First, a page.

The Cybersecurity and Infrastructure Security Agency (CISA) of the US Department of Homeland Security has issued an advisory concerning critical flaws in the Conexus telemetry protocol in cardio defibrillators issued by Medtronic that could allow hackers to interfere with or modify the radio frequency communication in devices as well as read and write any valid memory location on such devices.
The Medtronic proprietary Conexus telemetry system that powers cardio defibrillators issued by the firm has been rendered vulnerable due to several flaws in the Conexus telemetry protocol that allow hackers to have adjacent short-range access to affected devices, and to transmit sensitive information stored in these devices in clear text.
According to the Cybersecurity and Infrastructure Security Agency (CISA), devices that are vulnerable to external hacking due to these flaws in the protocol include MyCareLink Monitor, CareLink Monitor, CareLink 2090 Programmer, and a number of other cardio defibrillators such as Primo ICD, Virtuoso ICD, Virtuoso II ICD, Mirro ICD, Evera ICD, and Compia CRT-D.
Lack of encryption in cardio defibrillators can be quickly exploited
The agency noted that a lack of authentication or authorisation in the Conexus telemetry protocol allows hackers to gain short-range access to affected devices and if radios in such devices are turned on, then hackers can inject, replay, modify, and/or intercept data within the telemetry communication. This way, a hacker can change memory in the implanted cardiac device.
"Before the device implant procedure and during follow-up clinic visits, the Conexus telemetry sessions require initiation by an inductive protocol. Outside of these use environments, the RF radio in the affected implanted device is enabled for brief periods of time to support scheduled follow-up transmissions and other operational and safety notifications.
"The result of successful exploitation of these vulnerabilities may include the ability to read and write any valid memory location on the affected implanted device and therefore impact the intended function of the device," it noted.
These vulnerabilities in Medtronic cardio defibrillators were discovered and demonstrated by security researchers at Clever Security who first reported the vulnerabilities to Medtronic in January last year. The researchers told Ars Technica that Medtronic did introduce certain changes to the consoles to make it harder for them to wirelessly read and rewrite defibrillator firmware but until wireless connections are encrypted and authenticated, these devices will remain vulnerable to external attacks.
"The changes Medtronic has already made ATTEMPT to detect attacks. Without updates to the defibrillator firmware, it's not realistically possible to prevent. The changes are intended to detect malicious activity," said Peter Morgan, founder and principal at Clever Security, adding that using a custom hardware device, they could carry out the entire range of attacks performed by the modified MyCareLink and CareLink consoles.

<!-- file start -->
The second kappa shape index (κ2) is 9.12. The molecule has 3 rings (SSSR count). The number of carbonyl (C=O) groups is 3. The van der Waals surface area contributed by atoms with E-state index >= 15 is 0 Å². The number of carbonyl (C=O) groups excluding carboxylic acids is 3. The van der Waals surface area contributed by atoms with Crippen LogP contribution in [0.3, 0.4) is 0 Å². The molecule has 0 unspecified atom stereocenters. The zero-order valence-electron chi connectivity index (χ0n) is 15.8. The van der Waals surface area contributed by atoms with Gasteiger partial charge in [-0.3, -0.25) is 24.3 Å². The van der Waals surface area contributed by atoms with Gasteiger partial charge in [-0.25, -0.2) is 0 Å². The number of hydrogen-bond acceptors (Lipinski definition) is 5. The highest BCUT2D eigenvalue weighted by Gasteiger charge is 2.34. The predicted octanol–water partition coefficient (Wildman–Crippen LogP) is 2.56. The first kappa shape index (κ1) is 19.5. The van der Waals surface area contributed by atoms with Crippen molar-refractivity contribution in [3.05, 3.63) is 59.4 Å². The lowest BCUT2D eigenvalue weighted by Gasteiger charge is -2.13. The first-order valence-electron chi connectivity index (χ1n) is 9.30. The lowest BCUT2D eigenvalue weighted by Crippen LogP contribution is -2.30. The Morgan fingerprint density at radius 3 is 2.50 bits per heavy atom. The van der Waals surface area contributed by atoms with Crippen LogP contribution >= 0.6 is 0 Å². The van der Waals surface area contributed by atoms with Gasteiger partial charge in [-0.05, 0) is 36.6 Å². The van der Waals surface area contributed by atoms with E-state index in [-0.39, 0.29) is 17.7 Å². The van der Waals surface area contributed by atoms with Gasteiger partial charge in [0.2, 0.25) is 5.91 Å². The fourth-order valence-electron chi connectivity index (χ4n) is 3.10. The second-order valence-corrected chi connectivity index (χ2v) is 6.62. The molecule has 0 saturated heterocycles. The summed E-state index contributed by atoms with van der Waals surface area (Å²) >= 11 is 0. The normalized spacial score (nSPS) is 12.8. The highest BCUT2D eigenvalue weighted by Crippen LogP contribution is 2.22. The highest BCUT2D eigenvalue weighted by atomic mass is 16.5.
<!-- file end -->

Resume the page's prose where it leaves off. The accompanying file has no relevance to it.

Medtronic says flaws are extremely hard to exploit
In an email to Ars Technica, Medtronic played down the severity of the vulnerabilities in its cardio defibrillators, stating that exploiting these vulnerabilities would require an attacker to have "comprehensive and specialized knowledge of medical devices, wireless telemetry, and electrophysiology".
At the same time, Medtronic added that to exploit such flaws, an attacker would also need to know what device model is implanted in the patient, what changes to the device would cause a patient harm, what settings would need to be changed to alter the device function for that patient, what telemetry command(s) are needed to implement that change, and when the patient's telemetry is active and susceptible to the unauthorised programming attempt.
"Medtronic is developing a series of software updates to better secure the wireless communication affected by these issues. The first update is scheduled for later in 2019, subject to regulatory approvals.
"FDA and Medtronic recommend that patients and physicians continue to use devices and technology as prescribed and intended, as the benefits of remote monitoring outweigh the risks of exploiting these issues. To date, no cyberattack, privacy breach, or patient harm has been observed or associated with these issues.
"Even in the unlikely scenario that an unauthorized user may be able to access the wireless technology, that access does not equate to the ability to control or manipulate the settings of an implanted heart device. Fully exploiting these issues requires comprehensive and specialized knowledge of devices, wireless communication and electrophysiology," the company added.